Mobile credentials: Quick. Convenient. Secure.

Mobile credentials

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Mobile credentials can extend the security standard of a workplace and facilitate the adoption of biometrics aligned with personal data protection, reports Sharry.

Does the following scenario remind you of something?

The alarm clock on your phone wakes you up in the morning.

Immediately after, you use your smartphone to check your emails.

You want to get some exercise on your way to work, so you rent a shared bike via a mobile app.

Then, you want to enjoy a cup of coffee; you can pay for it with a tap of your mobile phone.

Then it’s time to hurry up because your phone alerts you that the meeting starts in 30 minutes.

But, when you’re standing in front of your office, it hits you: You have to search through your pockets and bag to find your plastic access card to pass through the turnstiles in the lobby.

Then, you have to prepare another access fob to open the door to your office secured by a different system.

You go to retrieve your computer from the shared locker – but where’s the metal key?

Then, you enter the PIN and log into the laptop. To print out the meeting notes, you have to look for the fob again to log in to the printing system.

You also need to invite an external guest for the afternoon meeting, which means visiting the front desk and dictating the guest’s contact details.

However, you could do all of the above just with your mobile phone – quickly, conveniently and securely.

If we can use our phones to complete most tasks or book a holiday on the other side of the planet, why can’t we use it as a virtual key to unlock the office?

Strong demand

There’s a solution available on the market offering one employee badge to solve all the challenges mentioned above.

Mobile credentials are making authentication efficient for many enterprises.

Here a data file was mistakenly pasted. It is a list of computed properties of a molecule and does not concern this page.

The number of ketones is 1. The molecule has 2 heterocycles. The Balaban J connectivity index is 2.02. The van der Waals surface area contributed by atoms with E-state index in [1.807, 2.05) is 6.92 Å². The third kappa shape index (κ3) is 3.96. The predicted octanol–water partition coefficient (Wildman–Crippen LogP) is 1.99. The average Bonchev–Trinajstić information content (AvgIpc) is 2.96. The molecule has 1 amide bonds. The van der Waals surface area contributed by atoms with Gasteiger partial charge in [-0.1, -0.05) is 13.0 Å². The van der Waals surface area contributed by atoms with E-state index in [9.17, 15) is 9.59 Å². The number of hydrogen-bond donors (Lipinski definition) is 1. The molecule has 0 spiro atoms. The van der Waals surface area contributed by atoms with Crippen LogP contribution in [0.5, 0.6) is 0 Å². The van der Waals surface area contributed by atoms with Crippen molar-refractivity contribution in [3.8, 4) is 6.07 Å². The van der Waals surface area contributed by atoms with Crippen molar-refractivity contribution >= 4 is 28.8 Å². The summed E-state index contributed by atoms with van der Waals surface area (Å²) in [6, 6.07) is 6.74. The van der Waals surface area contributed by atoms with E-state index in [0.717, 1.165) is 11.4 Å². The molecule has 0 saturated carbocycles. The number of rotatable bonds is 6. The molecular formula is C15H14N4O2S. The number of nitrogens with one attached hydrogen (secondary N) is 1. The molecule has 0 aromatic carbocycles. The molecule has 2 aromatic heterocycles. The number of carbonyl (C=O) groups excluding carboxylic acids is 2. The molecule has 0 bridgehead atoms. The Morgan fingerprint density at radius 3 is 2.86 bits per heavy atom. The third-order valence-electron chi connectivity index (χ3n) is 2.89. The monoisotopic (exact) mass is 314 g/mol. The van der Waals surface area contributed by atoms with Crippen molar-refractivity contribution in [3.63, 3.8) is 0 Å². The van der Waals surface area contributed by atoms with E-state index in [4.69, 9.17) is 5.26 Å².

With a virtual badge saved in employees’ smartphones, workers can access corporate spaces with just a tap of their device. Employees just need to hold their device near the badge reader to unlock it.

According to Omdia, we will be witnessing a massive adoption of mobile access technology in the next five years.

For mobile credentials, Omdia predicts a 45.8% CAGR for unit shipment – compared to only 4.5% CAGR for physical credentials, such as ID badges or plastic key fobs.

These statistics are supported by Matt Bennett, Director of Strategic Alliances, HID: “I spent the past few months traveling all over Europe, the Middle East and Africa, talking to end customers and partners and the one theme that I keep hearing over and over again is mobile credentials.

“There is strong demand for it out there and I think it’s because our industry is finally at a point where we can provide additional value above and beyond what a plastic card can deliver.”

What’s that additional value?

Take the mobile credential not only as a supplement to the plastic card, but think of it as becoming the cornerstone of the workplace experience platform.

It enables users and property managers to optimise space and amenity utilisation through badge data, boost tenant engagement through site-specific communication and events or optimise the guest experience and treat them like VIPs.